Yemen’s presidential chief of staff kidnapped

2015-01-17 12:16
Shi'ite rebels in Sanaa. (Hani Mohammed, AP)

Shi'ite rebels in Sanaa. (Hani Mohammed, AP)

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Sanaa - Gunmen from the Houthi militia abducted the office director of Yemen's president in the capital Sanaa early on Saturday to stop him from presenting a draft of a new constitution to a presidential meeting, police sources told Reuters.

The seizure of Ahmed Awadh bin Mubarak, office director for President Abd-Rabbo Mansour Hadi, shows how wrangling between the country's political and regional factions over the new constitution threatens to intensify political turmoil and insecurity.

The Houthi militia, which controls Sanaa, has denounced leaked details of the draft, which President Hadi has said will ensure the country does not fragment into two regions based on the former states or north and south Yemen.

The draft is a result of a national dialogue, aimed at easing a transition of power following mass street protests that led former president Ali Abdullah Saleh to step down in 2012.

The details leaked to Yemeni media indicated the new constitution instead retains a plan for a federal state divided into six regions, which both the Houthis and southern separatists believe would weaken their power.

Meanwhile, a powerful group of tribes backed by the party of Yemen's former president Ali Abdullah Saleh has also rejected the six-region plan, and urged the country instead be divided into much smaller governorates, analysts say.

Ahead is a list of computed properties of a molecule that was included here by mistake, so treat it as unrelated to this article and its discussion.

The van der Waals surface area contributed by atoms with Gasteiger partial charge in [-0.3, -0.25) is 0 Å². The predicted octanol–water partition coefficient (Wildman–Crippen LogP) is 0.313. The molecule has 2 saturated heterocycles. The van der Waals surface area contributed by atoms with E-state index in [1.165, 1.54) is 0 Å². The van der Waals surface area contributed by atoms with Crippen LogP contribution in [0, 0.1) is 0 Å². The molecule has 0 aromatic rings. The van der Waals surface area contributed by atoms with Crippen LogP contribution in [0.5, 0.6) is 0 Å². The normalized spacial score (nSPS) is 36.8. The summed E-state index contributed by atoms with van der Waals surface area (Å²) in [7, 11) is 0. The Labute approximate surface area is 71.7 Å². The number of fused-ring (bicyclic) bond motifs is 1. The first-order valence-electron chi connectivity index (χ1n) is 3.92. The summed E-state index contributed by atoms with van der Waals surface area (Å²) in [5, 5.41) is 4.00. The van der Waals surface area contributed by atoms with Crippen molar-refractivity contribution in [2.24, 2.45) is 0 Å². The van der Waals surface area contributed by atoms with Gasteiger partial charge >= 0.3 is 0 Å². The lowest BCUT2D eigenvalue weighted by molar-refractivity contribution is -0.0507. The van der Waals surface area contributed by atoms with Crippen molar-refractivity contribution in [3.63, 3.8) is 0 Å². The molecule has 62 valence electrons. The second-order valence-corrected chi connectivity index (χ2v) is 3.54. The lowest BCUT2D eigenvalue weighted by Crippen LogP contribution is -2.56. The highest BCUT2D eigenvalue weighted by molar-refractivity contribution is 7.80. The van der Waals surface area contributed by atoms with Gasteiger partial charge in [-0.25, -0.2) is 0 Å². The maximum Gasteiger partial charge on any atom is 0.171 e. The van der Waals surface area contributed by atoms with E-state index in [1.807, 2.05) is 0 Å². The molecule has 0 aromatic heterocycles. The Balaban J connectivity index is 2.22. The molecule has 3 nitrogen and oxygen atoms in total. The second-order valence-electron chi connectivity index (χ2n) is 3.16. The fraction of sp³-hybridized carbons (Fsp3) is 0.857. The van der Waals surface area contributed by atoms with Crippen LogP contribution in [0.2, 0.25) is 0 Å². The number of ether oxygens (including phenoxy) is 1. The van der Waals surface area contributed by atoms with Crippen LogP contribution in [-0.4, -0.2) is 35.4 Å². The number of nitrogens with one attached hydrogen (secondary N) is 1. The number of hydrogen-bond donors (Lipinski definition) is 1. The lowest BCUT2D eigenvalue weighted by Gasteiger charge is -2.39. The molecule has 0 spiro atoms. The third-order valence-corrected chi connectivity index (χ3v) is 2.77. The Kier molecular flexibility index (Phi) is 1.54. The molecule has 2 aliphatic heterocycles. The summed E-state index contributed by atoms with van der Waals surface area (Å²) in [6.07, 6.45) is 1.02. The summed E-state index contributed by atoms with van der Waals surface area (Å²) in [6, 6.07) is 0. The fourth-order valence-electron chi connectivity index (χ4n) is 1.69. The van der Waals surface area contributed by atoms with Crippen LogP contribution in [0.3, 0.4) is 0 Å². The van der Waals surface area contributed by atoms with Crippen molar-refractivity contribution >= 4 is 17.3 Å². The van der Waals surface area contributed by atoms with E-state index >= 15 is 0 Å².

The situation in Yemen has become more chaotic since the Houthis, who demand more rights for the country's Zaydi Shi'ite Muslim sect, seized Sanaa in September and advanced into central and western parts of the country where Sunnis predominate.

Scores of people have already been killed in 2015 by al-Qaeda attacks and clashes between the Houthis and Sunni militants and tribesmen.

The implications of further instability in the country were highlighted last week when it was revealed that participants in the attack on Charlie Hebdo newspaper in Paris had trained with al-Qaeda in Yemen.

Read more on:    al-qaeda  |  yemen  |  abductions

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